So I shopped the walls, and left the inner aisles untrodden. The end result? My cart was filled with far fresher food, food that will go bad in a week if I don’t eat and food that costs quite a bit more. For college students, with our hectic schedules and erratic behaviors, the inner aisles are indeed more convenient—it’s food that keeps for longer, takes less time to cook, makes for easy on-the-go snacking.
But is it healthier? Not at all. Support local economies and local farmers? No chance. And it’s a matter of deciding whether you’re willing, as Pollan says, to vote with your fork: You shopping decisions impact how food policy in this country is developed, and supporting fresh-grown, local food not only keeps your healthier but communicates an important message.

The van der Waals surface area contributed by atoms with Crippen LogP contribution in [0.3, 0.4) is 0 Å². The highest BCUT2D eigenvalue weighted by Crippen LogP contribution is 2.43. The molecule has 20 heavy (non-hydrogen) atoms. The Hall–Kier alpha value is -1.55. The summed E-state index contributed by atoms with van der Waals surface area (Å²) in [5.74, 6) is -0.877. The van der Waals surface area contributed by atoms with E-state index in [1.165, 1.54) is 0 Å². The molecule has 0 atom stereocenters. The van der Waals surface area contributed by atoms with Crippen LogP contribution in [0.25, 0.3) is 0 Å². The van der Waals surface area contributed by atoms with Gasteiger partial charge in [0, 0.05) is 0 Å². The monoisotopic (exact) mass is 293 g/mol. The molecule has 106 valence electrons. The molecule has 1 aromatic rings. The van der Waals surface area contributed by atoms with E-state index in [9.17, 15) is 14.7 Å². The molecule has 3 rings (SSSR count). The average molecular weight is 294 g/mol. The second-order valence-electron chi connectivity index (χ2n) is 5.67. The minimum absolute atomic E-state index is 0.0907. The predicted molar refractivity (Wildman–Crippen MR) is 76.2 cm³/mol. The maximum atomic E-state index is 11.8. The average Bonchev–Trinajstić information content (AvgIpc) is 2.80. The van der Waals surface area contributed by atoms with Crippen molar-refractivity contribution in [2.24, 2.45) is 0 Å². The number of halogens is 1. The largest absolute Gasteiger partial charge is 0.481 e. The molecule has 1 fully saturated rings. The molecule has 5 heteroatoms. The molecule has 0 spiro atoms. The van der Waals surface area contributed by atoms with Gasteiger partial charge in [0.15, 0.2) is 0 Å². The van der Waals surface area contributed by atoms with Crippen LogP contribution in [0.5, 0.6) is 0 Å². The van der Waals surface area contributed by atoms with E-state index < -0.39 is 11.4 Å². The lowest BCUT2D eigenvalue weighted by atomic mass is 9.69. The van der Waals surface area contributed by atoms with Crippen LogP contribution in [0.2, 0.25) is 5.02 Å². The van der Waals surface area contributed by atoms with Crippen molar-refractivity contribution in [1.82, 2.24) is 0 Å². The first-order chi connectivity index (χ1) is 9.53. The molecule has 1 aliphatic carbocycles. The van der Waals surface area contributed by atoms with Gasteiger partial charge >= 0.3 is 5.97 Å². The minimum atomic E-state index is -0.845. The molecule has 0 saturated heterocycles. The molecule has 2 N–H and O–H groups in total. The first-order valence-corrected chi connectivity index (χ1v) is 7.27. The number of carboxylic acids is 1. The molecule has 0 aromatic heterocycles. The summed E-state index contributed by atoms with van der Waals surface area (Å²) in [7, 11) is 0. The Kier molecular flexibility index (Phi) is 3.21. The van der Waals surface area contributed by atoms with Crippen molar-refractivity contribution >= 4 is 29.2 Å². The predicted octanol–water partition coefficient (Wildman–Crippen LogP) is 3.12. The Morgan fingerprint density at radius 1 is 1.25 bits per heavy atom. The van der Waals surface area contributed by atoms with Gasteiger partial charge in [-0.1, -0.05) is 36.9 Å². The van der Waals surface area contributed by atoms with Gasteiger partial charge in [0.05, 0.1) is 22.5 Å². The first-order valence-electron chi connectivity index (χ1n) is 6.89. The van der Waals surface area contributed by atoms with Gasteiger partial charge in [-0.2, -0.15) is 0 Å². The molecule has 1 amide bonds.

And to be honest, shopping fresh can be done a budget. Here’s a tip of mine: When you’re at the store, look for fresh produce that’s nearing its expiration date. Usually, tomatoes or peppers or apples or pork chops (though I’m not eating many of those lately) that are close to their expiration are marked way down because the stores need to offload those products. A $4 bag of lettuce becomes a $1.50 bag of lettuce. A box of roma tomatoes for $3 becomes $1. For the Kroger chain grocery store near my house, I’ve found that most Friday afternoons there’s a lot of produce discounted throughout the store, and if I’m planning a dinner or even doing a bit of my own shopping, I can get great fresh food for cheap.